Okay, so things are getting wierd.

Just after I posted about whether or not documents bearing the /s/ emanating from the MN Appellate Courts are really indicating that someone signed them, I see this “order” waiting in my email inbox.

That is, it had this email, see link

A document has been filed by the Minnesota Supreme Court in Case No. A12-0326.  To view this document click on the following link: http://macsnc.courts.state.mn.us/ctrack/document.do?doView=&document=736624fc7ff29aceed2199e9877f06676a11cd14c627060e5712fee979837e25

For your reference, the District Court/Agency Case No(s) (if applicable) is/are:

If you are unable to open this E-Notice by clicking on the hyperlink, copy & paste the text of the hyperlink directly into your Internet browser.

If you are still unable to view the document, contact pmacs.enotice.help@courts.state.mn.us.

Clerk of Appellate Courts

**Do not reply to this message. Replies to this message are routed to an unmonitored mailbox.**

This doc was attached:

Order – Atty Discipline Briefing Sched.

There are so many wierd things about this document, I can’t possibly list them all here.  Here’s a few:

1.  You can see above that the description of the order is “Atty Discipline Briefing Sched.”  I did not create that title, that came already on the document.  Now, if this was really a suspension order, wouldn’t the description say “suspension?”  Others I have seen in the past, where attorneys are being suspended, say that in the description of the order.

2.  Was this order drafted and signed by the Honorable Alan C. Page?  I am publicly asking whether Your Honor signed this document.  If the Minnesota Clerk of Appellate Court cannot produce a full, longhand signature to match this document, Houston, we have a problem!

3.  The “order” (hey, now I want to see all the so-called “orders” in this case; when people I know went to review the physical file, they were not allowed to see it – another problem) that was sent to my firm’s email inbox said something was due by the 14th, not the 11th.  So something is terribly wrong.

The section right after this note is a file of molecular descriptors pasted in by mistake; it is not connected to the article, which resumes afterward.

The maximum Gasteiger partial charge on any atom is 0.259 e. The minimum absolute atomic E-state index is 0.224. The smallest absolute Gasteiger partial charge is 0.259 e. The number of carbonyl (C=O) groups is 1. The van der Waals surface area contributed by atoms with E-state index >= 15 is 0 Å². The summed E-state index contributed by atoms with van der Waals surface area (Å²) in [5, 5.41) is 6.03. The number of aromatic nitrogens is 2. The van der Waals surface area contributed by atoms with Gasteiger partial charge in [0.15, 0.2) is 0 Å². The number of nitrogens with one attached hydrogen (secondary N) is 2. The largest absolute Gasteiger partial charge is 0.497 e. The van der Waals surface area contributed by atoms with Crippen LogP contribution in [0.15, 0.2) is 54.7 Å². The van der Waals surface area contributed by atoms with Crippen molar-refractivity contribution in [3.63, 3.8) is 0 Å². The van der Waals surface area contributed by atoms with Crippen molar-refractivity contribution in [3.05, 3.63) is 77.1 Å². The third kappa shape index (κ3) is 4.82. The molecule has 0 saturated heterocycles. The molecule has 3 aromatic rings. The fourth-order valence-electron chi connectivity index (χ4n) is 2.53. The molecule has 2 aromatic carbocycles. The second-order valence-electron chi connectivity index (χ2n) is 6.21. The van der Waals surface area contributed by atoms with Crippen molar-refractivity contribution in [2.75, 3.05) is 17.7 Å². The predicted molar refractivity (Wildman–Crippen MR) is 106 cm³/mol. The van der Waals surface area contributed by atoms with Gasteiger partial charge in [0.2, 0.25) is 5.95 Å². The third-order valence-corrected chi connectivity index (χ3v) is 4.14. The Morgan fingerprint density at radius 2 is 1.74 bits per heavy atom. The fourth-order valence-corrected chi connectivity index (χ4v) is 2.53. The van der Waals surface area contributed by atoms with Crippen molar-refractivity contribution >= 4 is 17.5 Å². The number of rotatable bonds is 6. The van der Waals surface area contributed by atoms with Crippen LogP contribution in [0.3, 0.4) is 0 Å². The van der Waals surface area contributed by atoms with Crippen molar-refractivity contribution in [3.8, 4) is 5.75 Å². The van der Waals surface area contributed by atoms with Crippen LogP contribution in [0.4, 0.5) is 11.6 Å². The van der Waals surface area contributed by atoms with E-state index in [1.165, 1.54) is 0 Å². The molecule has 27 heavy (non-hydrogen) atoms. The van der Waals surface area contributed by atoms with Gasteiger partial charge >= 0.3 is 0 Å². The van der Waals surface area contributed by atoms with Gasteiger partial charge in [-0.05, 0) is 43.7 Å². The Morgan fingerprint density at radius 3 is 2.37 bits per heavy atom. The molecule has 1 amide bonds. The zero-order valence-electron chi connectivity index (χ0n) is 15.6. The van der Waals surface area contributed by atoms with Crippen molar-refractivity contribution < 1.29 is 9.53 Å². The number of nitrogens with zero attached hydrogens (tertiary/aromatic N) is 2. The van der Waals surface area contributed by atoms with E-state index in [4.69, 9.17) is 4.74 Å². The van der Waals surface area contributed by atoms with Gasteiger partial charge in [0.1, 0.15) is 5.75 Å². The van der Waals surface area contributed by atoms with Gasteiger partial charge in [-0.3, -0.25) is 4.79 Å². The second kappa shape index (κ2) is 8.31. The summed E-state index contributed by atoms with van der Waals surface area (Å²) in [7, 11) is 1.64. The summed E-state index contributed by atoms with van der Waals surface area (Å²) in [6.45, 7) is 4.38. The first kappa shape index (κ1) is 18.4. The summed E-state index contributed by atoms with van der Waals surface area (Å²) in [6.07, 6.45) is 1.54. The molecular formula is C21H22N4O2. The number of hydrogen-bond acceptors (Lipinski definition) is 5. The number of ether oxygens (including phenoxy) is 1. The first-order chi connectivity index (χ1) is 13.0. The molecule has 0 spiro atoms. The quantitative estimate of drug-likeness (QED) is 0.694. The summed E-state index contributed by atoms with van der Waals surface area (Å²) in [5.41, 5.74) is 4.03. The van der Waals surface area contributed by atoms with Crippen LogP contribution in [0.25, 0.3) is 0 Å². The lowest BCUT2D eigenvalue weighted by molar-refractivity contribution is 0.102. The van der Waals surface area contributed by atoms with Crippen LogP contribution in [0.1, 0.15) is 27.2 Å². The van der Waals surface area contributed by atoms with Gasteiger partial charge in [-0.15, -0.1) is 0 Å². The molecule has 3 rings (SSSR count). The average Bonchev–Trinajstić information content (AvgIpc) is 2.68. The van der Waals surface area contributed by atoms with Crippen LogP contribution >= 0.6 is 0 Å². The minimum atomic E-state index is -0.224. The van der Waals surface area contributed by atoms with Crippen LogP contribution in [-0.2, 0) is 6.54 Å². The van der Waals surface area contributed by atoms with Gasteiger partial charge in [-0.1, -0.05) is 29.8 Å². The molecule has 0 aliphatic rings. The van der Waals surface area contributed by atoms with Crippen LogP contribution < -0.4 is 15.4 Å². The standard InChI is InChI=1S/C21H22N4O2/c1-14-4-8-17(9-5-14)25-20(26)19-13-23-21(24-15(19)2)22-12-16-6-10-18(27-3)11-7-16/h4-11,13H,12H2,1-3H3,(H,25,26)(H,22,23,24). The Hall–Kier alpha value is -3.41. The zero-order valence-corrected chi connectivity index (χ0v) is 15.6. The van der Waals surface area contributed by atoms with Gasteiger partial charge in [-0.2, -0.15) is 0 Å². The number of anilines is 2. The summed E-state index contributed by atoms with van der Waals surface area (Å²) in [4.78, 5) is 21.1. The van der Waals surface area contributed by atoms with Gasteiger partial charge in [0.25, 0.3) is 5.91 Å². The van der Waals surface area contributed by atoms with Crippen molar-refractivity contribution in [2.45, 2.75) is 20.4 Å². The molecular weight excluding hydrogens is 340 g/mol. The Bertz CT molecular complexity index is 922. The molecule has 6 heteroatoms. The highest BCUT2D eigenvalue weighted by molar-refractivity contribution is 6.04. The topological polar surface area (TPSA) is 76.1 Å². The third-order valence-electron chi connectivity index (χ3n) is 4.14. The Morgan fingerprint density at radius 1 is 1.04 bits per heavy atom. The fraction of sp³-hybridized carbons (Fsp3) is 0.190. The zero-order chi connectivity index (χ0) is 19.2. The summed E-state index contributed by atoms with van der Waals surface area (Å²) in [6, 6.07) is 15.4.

4.  Of course, I objected in this blog to anything being “due” by the 14th, on the merits, because of a gaping jurisdictional problem.  It is a judge’s duty to determine if he or she has jurisdiction.  You can’t put that on the lawyer.  Read the recent law from the Eighth Circuit on that topic, including but not limited to Schottel.

5.  The so-called “order” says at the bottom that C.J. Gildea took no part.  Is that accurate?  I am publicly asking the Honorable Lorie S. Gildea whether she had any part in that “order.”  HEARING NOTHING I will assume she did.  (No more refusing to respond to your public.  If you do not respond by the end of the business day tomorrow, 5 pm, your public will be entitled to presume that you have involved yourself in this case, and in that particular order.)

6.  Also, this purported “order” broke the seal in place by order of the Minnesota Supreme Court.  Whoever wrote and/or disseminated this is in violation of a court order.  I demand that this be investigated.  The law does not just apply to private people.

7.  The so-called “order” does not accurately reflect what it purports to reflect.  The attempt to cast me in a bad light has gone to rediculous lengths.  Do you really think that you have people fooled (whoever you are)?

8.  The attempt in the so-called “order” to tell Attorney Clark what to do is laughable.  The court has not established jurisdiction.  The court does not cite law for its propositions (like that a transcript request form is due, or that briefing should be appellate-style).  This is the court of first instance in attorney-disciplinary matters.  Trying to act like an appellate court is a pretty obvious attempt to prevent me from filing anything.  This is a serious access to courts problem.

9.  Whoever wrote this knows next to nothing about disability law or duty.  Duty does not go down, duty goes up.  The attempt to state simultaneously that the lawyer cannot represent clients but needs to represent clients, well, it’s off to logic 101 for you.